Barad’s entire onto-political account is grounded in a fundamental intimacy with a non-analogical notion of diffraction and the diffractive methodology. By this I mean, Barad relies on the multiple meanings of diffraction in a way that is consistent with its usage in its multiply constituted locations. In this sense, what Barad does for the concept of diffraction, Annemarie Mol does for the concept of anemia showcasing that, “Talking about reality as multiple depends on another set of metaphors. Not those of perspective and construction, but rather those of intervention and performance. These suggest a reality that is done and enacted rather than observed.” Barad uses diffraction as quantum physical phenomena and diffraction as optical phenomena as inspiration for a methodological approach (in contradistinction to reflection) as the frameworks for her study stating, “my aim is to disrupt the widespread reliance on an existing optical metaphor – namely, reflection – that is set up to look for homologies and analogies between separate entities. By contrast, diffraction, as I argue, does not concern homologies but attends to specific material entanglements.” In a way then, we can read Bohr’s “critique” of Heisenberg as a participation in the diffractive methodology insofar as Bohr attends to the specific material entanglements of Heisenberg’s material concepts, of quantum mechanics experimental and material content, and the production of new material concepts in philosophy-physics. Barad writes:
Notice that Heisenberg’s analysis stops just at the point where Bohr’s begins: the existence of a disturbance is an important point; however, this fact alone does not exhaust the possibilities for determining the (alleged) preexisting properties of the particle because it may be possible to determine the effect of the measurement interaction and subtract its effect. This latter point forms the crux of Bohr’s analysis and is the basis for his objection against Heisenberg’s derivation. While Heisenberg’s sole focus is on the discontinuity entailed in measurement interactions, Bohr introduces a second, arguably more fundamental, issue: that of the conditions of possibility for determining the effects of the measurement interaction. For Bohr, the analysis of these conditions rests on crucial insight that concepts are meaningful, that is, semantically determinate, not in the abstract but by virtue of their embodiment in the physical arrangement of the apparatus… In other words, Bohr argues that one is not entitled to ascribe an independent physical reality to these properties, or, for that matter, to the notion of an independently existing object.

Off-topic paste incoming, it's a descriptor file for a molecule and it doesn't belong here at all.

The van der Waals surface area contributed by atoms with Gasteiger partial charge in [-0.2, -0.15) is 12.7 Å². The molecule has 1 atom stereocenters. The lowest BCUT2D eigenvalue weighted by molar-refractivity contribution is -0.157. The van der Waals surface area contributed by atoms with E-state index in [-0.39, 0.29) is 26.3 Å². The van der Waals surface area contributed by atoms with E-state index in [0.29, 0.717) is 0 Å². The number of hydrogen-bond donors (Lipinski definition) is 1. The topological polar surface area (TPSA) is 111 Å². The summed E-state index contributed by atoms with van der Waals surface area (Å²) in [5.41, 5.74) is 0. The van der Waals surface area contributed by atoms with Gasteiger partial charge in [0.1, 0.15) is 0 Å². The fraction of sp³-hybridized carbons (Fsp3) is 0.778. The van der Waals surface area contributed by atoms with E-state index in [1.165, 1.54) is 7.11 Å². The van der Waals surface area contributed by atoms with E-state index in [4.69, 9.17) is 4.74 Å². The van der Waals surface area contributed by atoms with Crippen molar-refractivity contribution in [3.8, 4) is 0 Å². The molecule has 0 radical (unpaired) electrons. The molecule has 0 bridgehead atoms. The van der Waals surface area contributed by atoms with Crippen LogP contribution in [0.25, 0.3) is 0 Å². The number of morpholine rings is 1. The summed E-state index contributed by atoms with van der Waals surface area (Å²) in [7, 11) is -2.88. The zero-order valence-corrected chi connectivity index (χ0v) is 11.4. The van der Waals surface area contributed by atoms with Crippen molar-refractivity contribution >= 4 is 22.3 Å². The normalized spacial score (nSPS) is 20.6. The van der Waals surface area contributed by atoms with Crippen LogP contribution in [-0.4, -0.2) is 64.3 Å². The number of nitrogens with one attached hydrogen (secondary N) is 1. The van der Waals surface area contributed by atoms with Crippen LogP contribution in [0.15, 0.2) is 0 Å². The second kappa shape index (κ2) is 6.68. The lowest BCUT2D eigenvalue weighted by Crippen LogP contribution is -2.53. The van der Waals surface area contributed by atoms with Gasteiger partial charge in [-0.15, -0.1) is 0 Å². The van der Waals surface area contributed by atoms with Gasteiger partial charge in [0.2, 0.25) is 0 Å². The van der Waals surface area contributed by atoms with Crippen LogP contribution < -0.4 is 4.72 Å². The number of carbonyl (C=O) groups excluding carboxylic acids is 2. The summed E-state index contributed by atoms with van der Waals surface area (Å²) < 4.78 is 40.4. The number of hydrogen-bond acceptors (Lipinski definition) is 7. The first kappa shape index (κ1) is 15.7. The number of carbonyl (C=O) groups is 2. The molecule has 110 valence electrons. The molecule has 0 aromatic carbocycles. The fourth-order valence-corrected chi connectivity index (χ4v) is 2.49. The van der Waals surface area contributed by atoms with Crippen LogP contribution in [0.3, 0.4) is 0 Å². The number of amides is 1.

This moment of diffraction is significant not only in what it revisits in Heisenberg’s analysis, but how it repositions itself in relationship to that analysis in order to accentuate a difference. What Bohr’s repositioning does is it places the Epistemer as a material-semiotic referent back into the material-semiotic laboratory which is in the material-semiotic World. Bohr’s analysis requires one to take note of not only what an experiment reveals, but how the experiment was set up to reveal and what exactly was the performative arrangement and experimental directing that went into the process of staging science. In other words, Bohr’s analysis requires that one look at what was done to get to the Real, but it does so in accordance to what Karen Barads calls agential realism.
Agential realism enters into a diffractive relationship with Representationalism’s schema of Reality and Social Constructionism’s schema of Reality. Barad writes, “Representationalism takes the notion of separation as foundational. It separates the world into ontologically disjunct domains of words and things, leaving itself within the dilemma of their linkage such that knowledge is possible.” The question of reality for Representationalism is typically retained but, there are Words in one place, and Things in another and these Words are tools to get at the Truth of the Thing. Barad, alongside Bohr (who she dubs “proto-performative”), Judith Butler and Michel Foucault interrogates these Representationalist accounts. However, Barad critiques Foucault for relying too heavily on the tenets of discourse as social construction on the way to outlining the nature of matter. She writes, “Now, as Bohr and Foucault would no doubt agree, meaning should not be understood as a property of individual words or groups of words. Meaning is neither intralinguistically conferred nor simply extralinguistically referenced. Meaning is made possible through specific material practices. However, the common belief that discursive practices and meanings are peculiarly human phenomena won’t do. If discursive practices are boundary-making practices in an ontic (as well as semantic) sense, then the practices by which the human and the nonhuman are differentially constituted cannot rely on a notion of discursive practices that helps itself to a prior notion of the human. What is needed, then, is a posthumanist understanding of discursive practices.” In this entangled position, Barad interrogates the separation between Subject/Object, Word/Thing, Material/Discursive, Sign/Referent and reads them as theoretical concepts, or “specific physical arrangements,” which are entangled with the ontologically primitive categories of phenomena which are “the ontological inseparability/entanglement of intra-acting ‘agencies.’”